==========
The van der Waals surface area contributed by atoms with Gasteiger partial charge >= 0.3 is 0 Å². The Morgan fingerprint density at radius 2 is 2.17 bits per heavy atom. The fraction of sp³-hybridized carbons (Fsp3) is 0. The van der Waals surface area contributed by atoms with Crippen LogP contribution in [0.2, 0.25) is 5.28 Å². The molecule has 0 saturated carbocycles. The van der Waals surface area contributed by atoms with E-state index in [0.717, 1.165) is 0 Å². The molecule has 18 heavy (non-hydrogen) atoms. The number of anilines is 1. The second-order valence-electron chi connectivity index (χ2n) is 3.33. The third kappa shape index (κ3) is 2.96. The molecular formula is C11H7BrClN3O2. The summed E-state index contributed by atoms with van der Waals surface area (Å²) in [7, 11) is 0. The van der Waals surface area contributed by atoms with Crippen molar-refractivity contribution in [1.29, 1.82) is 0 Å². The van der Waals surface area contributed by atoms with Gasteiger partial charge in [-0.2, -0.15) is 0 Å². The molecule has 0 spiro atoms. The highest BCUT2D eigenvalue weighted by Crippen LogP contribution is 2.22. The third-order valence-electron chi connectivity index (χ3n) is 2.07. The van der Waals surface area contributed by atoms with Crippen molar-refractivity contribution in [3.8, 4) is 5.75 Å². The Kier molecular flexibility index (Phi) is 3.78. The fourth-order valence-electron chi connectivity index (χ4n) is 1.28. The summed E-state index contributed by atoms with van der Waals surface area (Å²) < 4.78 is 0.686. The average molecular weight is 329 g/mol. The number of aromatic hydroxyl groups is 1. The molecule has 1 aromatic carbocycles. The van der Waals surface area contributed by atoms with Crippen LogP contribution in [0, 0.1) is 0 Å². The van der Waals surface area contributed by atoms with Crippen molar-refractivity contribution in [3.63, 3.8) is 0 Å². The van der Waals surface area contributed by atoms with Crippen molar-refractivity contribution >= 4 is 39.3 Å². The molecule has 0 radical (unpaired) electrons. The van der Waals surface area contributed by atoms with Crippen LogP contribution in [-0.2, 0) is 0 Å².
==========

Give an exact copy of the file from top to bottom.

The van der Waals surface area contributed by atoms with Gasteiger partial charge >= 0.3 is 0 Å². The Morgan fingerprint density at radius 2 is 2.17 bits per heavy atom. The fraction of sp³-hybridized carbons (Fsp3) is 0. The van der Waals surface area contributed by atoms with Crippen LogP contribution in [0.2, 0.25) is 5.28 Å². The molecule has 0 saturated carbocycles. The van der Waals surface area contributed by atoms with E-state index in [0.717, 1.165) is 0 Å². The molecule has 18 heavy (non-hydrogen) atoms. The number of anilines is 1. The second-order valence-electron chi connectivity index (χ2n) is 3.33. The third kappa shape index (κ3) is 2.96. The molecular formula is C11H7BrClN3O2. The summed E-state index contributed by atoms with van der Waals surface area (Å²) in [7, 11) is 0. The van der Waals surface area contributed by atoms with Crippen molar-refractivity contribution in [1.29, 1.82) is 0 Å². The van der Waals surface area contributed by atoms with Gasteiger partial charge in [-0.2, -0.15) is 0 Å². The molecule has 0 spiro atoms. The highest BCUT2D eigenvalue weighted by Crippen LogP contribution is 2.22. The third-order valence-electron chi connectivity index (χ3n) is 2.07. The van der Waals surface area contributed by atoms with Crippen molar-refractivity contribution in [3.8, 4) is 5.75 Å². The Kier molecular flexibility index (Phi) is 3.78. The fourth-order valence-electron chi connectivity index (χ4n) is 1.28. The summed E-state index contributed by atoms with van der Waals surface area (Å²) < 4.78 is 0.686. The average molecular weight is 329 g/mol. The number of aromatic hydroxyl groups is 1. The molecule has 1 aromatic carbocycles. The van der Waals surface area contributed by atoms with Crippen LogP contribution in [0, 0.1) is 0 Å². The van der Waals surface area contributed by atoms with Crippen molar-refractivity contribution in [3.63, 3.8) is 0 Å². The van der Waals surface area contributed by atoms with Crippen molar-refractivity contribution >= 4 is 39.3 Å². The molecule has 0 radical (unpaired) electrons. The van der Waals surface area contributed by atoms with Crippen LogP contribution in [-0.2, 0) is 0 Å².